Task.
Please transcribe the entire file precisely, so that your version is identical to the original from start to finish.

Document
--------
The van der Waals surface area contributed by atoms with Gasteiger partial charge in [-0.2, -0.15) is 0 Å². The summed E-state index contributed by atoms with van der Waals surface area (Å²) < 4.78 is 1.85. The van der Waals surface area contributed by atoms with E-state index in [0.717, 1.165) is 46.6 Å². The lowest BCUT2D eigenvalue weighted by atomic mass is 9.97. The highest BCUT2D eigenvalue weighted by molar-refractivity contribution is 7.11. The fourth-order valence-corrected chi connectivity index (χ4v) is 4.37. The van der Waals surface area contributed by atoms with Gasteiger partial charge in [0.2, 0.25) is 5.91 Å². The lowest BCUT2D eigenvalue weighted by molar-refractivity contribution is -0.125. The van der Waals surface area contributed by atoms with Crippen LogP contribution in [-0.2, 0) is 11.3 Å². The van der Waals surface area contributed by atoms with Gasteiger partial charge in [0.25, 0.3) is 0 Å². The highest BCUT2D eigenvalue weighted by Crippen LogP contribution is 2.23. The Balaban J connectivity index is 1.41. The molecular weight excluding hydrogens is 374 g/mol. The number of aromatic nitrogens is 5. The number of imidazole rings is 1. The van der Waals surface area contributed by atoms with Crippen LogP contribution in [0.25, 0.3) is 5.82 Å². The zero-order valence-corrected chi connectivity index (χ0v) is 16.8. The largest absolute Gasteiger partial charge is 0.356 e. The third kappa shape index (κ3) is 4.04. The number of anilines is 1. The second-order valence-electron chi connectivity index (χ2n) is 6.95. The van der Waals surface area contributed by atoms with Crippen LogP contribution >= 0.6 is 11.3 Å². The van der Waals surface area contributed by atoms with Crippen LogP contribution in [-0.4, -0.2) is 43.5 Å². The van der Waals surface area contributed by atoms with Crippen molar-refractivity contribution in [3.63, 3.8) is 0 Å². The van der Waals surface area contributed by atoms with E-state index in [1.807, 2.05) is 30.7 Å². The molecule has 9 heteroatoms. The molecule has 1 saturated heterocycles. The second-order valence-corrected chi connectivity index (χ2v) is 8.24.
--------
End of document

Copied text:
The van der Waals surface area contributed by atoms with Gasteiger partial charge in [-0.2, -0.15) is 0 Å². The summed E-state index contributed by atoms with van der Waals surface area (Å²) < 4.78 is 1.85. The van der Waals surface area contributed by atoms with E-state index in [0.717, 1.165) is 46.6 Å². The lowest BCUT2D eigenvalue weighted by atomic mass is 9.97. The highest BCUT2D eigenvalue weighted by molar-refractivity contribution is 7.11. The fourth-order valence-corrected chi connectivity index (χ4v) is 4.37. The van der Waals surface area contributed by atoms with Gasteiger partial charge in [0.2, 0.25) is 5.91 Å². The lowest BCUT2D eigenvalue weighted by molar-refractivity contribution is -0.125. The van der Waals surface area contributed by atoms with Crippen LogP contribution in [-0.2, 0) is 11.3 Å². The van der Waals surface area contributed by atoms with Gasteiger partial charge in [0.25, 0.3) is 0 Å². The highest BCUT2D eigenvalue weighted by Crippen LogP contribution is 2.23. The Balaban J connectivity index is 1.41. The molecular weight excluding hydrogens is 374 g/mol. The number of aromatic nitrogens is 5. The number of imidazole rings is 1. The van der Waals surface area contributed by atoms with Crippen LogP contribution in [0.25, 0.3) is 5.82 Å². The zero-order valence-corrected chi connectivity index (χ0v) is 16.8. The largest absolute Gasteiger partial charge is 0.356 e. The third kappa shape index (κ3) is 4.04. The number of anilines is 1. The second-order valence-electron chi connectivity index (χ2n) is 6.95. The van der Waals surface area contributed by atoms with Crippen LogP contribution >= 0.6 is 11.3 Å². The van der Waals surface area contributed by atoms with Crippen LogP contribution in [-0.4, -0.2) is 43.5 Å². The van der Waals surface area contributed by atoms with Crippen molar-refractivity contribution in [3.63, 3.8) is 0 Å². The van der Waals surface area contributed by atoms with E-state index in [1.807, 2.05) is 30.7 Å². The molecule has 9 heteroatoms. The molecule has 1 saturated heterocycles. The second-order valence-corrected chi connectivity index (χ2v) is 8.24.